Licensees Steal the Spotlight at Comic-Con
With many studios choosing not to exhibit at San Diego Comic-Con (SDCC) this year, there was an opening for licensees and lesser-known properties to take center stage at the fan event.
While the actors’ and writers’ strikes were the topic of discussion at the show, there were no picket lines at the convention (which was expected to draw 135,000). However, studio presence was largely limited to consumer products staff attending the show for scheduled meetings.
Paramount did maintain a booth at this year’s event as it promoted the upcoming Teenage Mutant Ninja Turtles: Mutant Mayhem (August 2) with a 20-minute clip from the film. And while Warner Bros. Discovery cancelled its plans for a booth, the company did premiere three films at SDCC, including Justice League: Warworld (July 25), and the Babylon 5: The Road Home science fiction series (August 15).
Stepping into the void left by studios were major toymakers like Hasbro and Mattel, the latter riding a wave of PR surrounding the Barbie movie’s release on Friday. The live-action film represented a “milestone moment” for the company, said CEO Ynon Kreiz. Mattel inked approximately 100 licensees for the Barbie movie’s licensing program.
“We set out to create a cultural event that is more than making a movie,” Kreiz said. “Barbie is a pop culture icon that is both timeless and timely. It speaks to the potential of Mattel Films and the progress of our strategy to capture full value of our intellectual property.”
And with so many studios sitting out SDCC, there was an opening for the convention’s legendary 6,500-seat Hall H. Typically reserved for the launch or promotion of major tentpole films, this year the hall highlighted lesser-known IPs. For example, Project K (January 12)—the first Indian film to be showcased at the pop culture convention—hosted a panel discussion in Hall H.
And DC Comics, home to characters that have long been fodder for blockbuster feature films, focused much of its attention on comic books and consumer products at its booth this year. While upcoming movies like Blue Beetle (August 18) and Aquaman and The Lost Kingdom (December 20) were promoted at the DC booth, there was also a book-oriented event dubbed “Dawn of DC.” Further underscoring the comic book focus was publisher Sumerian, which is readying an American Psycho comic book series based on the 2000 film that will be released on October 11.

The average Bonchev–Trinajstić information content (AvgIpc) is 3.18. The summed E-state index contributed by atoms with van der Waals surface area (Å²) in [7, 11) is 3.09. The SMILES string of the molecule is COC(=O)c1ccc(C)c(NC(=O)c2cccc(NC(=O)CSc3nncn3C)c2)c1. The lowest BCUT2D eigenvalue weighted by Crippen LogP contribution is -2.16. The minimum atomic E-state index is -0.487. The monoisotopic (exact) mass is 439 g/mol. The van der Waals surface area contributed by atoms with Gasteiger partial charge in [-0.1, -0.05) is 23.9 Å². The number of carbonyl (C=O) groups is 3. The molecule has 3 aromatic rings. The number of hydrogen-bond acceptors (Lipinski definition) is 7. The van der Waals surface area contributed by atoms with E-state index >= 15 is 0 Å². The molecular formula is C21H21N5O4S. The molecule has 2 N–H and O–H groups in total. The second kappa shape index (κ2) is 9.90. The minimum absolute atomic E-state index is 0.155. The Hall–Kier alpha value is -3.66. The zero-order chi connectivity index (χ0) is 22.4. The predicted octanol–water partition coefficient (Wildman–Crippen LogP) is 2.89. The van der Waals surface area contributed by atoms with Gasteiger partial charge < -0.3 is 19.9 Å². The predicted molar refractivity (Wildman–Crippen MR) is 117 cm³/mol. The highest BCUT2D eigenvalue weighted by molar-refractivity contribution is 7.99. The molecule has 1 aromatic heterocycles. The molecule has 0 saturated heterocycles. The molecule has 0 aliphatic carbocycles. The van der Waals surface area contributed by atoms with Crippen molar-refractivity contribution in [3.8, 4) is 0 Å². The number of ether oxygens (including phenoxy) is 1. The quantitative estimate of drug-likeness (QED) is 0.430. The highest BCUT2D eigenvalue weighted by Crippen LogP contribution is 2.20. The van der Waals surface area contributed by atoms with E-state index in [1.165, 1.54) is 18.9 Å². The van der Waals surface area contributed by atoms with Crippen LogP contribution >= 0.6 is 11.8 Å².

Outside the convention, many brands hosted pop-up experiences. Hulu’s new adult animation sub-brand, “Hulu Animayhem,” sponsored an immersive experience in the parking lot of Bayfront Park, while Bandai Namco featured a Dragon Ball special exhibition at the Marriot Marquis San Diego. And Peanuts Worldwide hosted a “Beagle Scouts” pop-up while IDEA Lab held a “Cosplay Repair Station” at the San Diego Public Library.
One SDCC tradition that carried on without interruption this year was the sale of event-exclusive products. Jakks Pacific’s Disguise costume division, for example, sold through a “large amount” of the 1,000 Michael Myers Funko Pop masks produced for the show, said Tara Cortner, President and General Manager at Disguise.
In fact, the sale of exclusive products covered the cost of Disguise’s booth space. The company took space at SDCC for the first time this year and hosted a panel discussion featuring its Super Mario Bros. and Sonic the Hedgehog costumes. DC also stocked its booth with exclusive merchandise, including resin statues of its characters priced at $499.
“The trend has been for exhibitors to have exclusive product as a means for driving fans to their booths and also underwriting the cost of being at a show like this,” said Jim Lee, President and Publisher of DC Comics. “But it is also a great way to stoke fandom. People go online, they go to Discord channels, they talk about what they scored at Comic-Con. They wait long lines to go into Hall H or to meet creators and celebrities, and they also wait in long lines to buy exclusive merchandise.”